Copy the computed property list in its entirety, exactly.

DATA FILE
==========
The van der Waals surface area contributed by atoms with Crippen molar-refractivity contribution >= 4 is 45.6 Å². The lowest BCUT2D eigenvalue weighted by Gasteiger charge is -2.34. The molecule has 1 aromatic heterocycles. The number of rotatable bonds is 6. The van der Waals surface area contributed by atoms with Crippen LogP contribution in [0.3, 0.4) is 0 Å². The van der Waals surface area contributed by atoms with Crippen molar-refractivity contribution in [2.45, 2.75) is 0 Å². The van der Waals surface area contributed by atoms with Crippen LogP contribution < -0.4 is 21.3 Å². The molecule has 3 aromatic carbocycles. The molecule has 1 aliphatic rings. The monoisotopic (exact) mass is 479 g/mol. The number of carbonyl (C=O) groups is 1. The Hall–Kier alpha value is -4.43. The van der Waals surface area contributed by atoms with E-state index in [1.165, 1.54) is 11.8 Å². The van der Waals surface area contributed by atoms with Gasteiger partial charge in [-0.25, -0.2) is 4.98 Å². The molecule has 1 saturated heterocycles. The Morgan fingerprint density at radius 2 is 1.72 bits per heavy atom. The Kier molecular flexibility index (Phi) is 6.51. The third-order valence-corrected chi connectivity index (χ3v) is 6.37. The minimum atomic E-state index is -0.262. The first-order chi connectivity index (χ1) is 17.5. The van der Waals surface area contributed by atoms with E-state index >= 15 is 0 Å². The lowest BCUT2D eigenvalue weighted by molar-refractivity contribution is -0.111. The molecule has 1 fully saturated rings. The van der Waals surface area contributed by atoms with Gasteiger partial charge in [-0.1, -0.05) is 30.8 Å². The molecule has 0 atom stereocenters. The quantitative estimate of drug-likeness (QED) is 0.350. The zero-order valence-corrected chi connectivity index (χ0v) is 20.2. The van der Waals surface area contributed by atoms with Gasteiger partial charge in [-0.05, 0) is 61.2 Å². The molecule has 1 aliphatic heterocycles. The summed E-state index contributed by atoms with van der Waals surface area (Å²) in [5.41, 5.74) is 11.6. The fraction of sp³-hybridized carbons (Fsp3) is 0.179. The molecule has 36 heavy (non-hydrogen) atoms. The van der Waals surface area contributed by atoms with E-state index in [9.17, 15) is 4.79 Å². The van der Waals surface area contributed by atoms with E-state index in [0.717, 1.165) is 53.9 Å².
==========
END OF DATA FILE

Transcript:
The van der Waals surface area contributed by atoms with Crippen molar-refractivity contribution >= 4 is 45.6 Å². The lowest BCUT2D eigenvalue weighted by Gasteiger charge is -2.34. The molecule has 1 aromatic heterocycles. The number of rotatable bonds is 6. The van der Waals surface area contributed by atoms with Crippen LogP contribution in [0.3, 0.4) is 0 Å². The van der Waals surface area contributed by atoms with Crippen molar-refractivity contribution in [2.45, 2.75) is 0 Å². The van der Waals surface area contributed by atoms with Crippen LogP contribution < -0.4 is 21.3 Å². The molecule has 3 aromatic carbocycles. The molecule has 1 aliphatic rings. The monoisotopic (exact) mass is 479 g/mol. The number of carbonyl (C=O) groups is 1. The Hall–Kier alpha value is -4.43. The van der Waals surface area contributed by atoms with E-state index in [1.165, 1.54) is 11.8 Å². The van der Waals surface area contributed by atoms with Gasteiger partial charge in [-0.25, -0.2) is 4.98 Å². The molecule has 1 saturated heterocycles. The Morgan fingerprint density at radius 2 is 1.72 bits per heavy atom. The Kier molecular flexibility index (Phi) is 6.51. The third-order valence-corrected chi connectivity index (χ3v) is 6.37. The minimum atomic E-state index is -0.262. The first-order chi connectivity index (χ1) is 17.5. The van der Waals surface area contributed by atoms with E-state index >= 15 is 0 Å². The lowest BCUT2D eigenvalue weighted by molar-refractivity contribution is -0.111. The molecule has 1 fully saturated rings. The van der Waals surface area contributed by atoms with Gasteiger partial charge in [-0.1, -0.05) is 30.8 Å². The molecule has 0 atom stereocenters. The quantitative estimate of drug-likeness (QED) is 0.350. The zero-order valence-corrected chi connectivity index (χ0v) is 20.2. The van der Waals surface area contributed by atoms with Gasteiger partial charge in [-0.05, 0) is 61.2 Å². The molecule has 1 aliphatic heterocycles. The summed E-state index contributed by atoms with van der Waals surface area (Å²) in [5.41, 5.74) is 11.6. The fraction of sp³-hybridized carbons (Fsp3) is 0.179. The molecule has 36 heavy (non-hydrogen) atoms. The van der Waals surface area contributed by atoms with E-state index in [9.17, 15) is 4.79 Å². The van der Waals surface area contributed by atoms with E-state index in [0.717, 1.165) is 53.9 Å².